The twelfth song is called "Finally" featuring Shane and Shane and was produced by DJ Official and Joseph Prielozny. I remember that when Tedashii first talked about the project and mentioned this song, he said that it wasn't going to be anything weird. Shane and Shane is a two man worship band known for their acoustic praise and worship; to combine their sound with the southern influence hip hop styles of Tedashii sounded like an interesting combination indeed. The message of this song is that the issues of today, though they hurt, can't be compared to the day we "Finally" see The Lord face to face. I always thought this song was a bop and still stand by that statement today.

When I first heard "You Know What It Is" featuring PK and KB and produced by PK, I was really excited. This beat was the instrumental Reach had used in some of their short videos about the concept, message, and process behind the album. Tedashii lets us know what it is with lines like, "I gave Him all control, command shift enter" and "This is more than just music, it's a movement." I forgot how hard T-Dot went on this first verse, sheesh! Tedashii gave us another dope verse and then KB came at us with the fast flow he was known for back then. I laughed when I heard him say, "Getting good reception with 3Gs," because we are in a whole new world ten years later. I almost forgot there was a time when 3Gs was considered the top of the line reception. This is still a solid song.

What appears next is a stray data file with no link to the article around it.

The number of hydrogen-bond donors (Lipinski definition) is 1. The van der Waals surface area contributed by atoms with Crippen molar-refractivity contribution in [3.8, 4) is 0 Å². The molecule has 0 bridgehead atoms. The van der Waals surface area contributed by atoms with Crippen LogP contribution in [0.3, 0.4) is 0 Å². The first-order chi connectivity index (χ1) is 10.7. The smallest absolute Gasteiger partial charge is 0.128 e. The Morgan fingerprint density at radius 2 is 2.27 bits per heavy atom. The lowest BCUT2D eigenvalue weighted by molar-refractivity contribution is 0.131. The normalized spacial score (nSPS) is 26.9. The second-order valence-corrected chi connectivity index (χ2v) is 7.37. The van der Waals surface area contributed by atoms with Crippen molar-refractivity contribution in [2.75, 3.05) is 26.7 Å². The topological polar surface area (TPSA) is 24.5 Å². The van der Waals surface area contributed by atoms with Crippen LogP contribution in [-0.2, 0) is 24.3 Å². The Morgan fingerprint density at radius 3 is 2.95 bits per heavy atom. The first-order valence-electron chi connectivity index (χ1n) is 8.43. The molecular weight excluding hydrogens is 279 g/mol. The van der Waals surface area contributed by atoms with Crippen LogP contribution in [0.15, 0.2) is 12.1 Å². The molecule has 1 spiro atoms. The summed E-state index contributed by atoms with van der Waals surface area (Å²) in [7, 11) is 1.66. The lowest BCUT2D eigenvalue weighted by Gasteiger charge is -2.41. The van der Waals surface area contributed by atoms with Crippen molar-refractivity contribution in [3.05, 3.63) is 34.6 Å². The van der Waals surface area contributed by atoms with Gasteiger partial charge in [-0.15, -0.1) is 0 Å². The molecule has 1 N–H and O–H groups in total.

This may have been the break out song and music video for the album; when "Dum Dum" featuring Lecrae and produced by GeeDA hit the net, things went crazy! This may have been one of Reach's first music videos aimed at the dance community, and having dancers highlighted didn't hurt at all. Many dancers have danced to this track over the years and continues to inspire dance videos. I am sure that this song probably went stupid when performed live. Whether folks think living for The Lord or making music for Him is "Dum Dum," the 116 Clique is determined to let the world know about Him.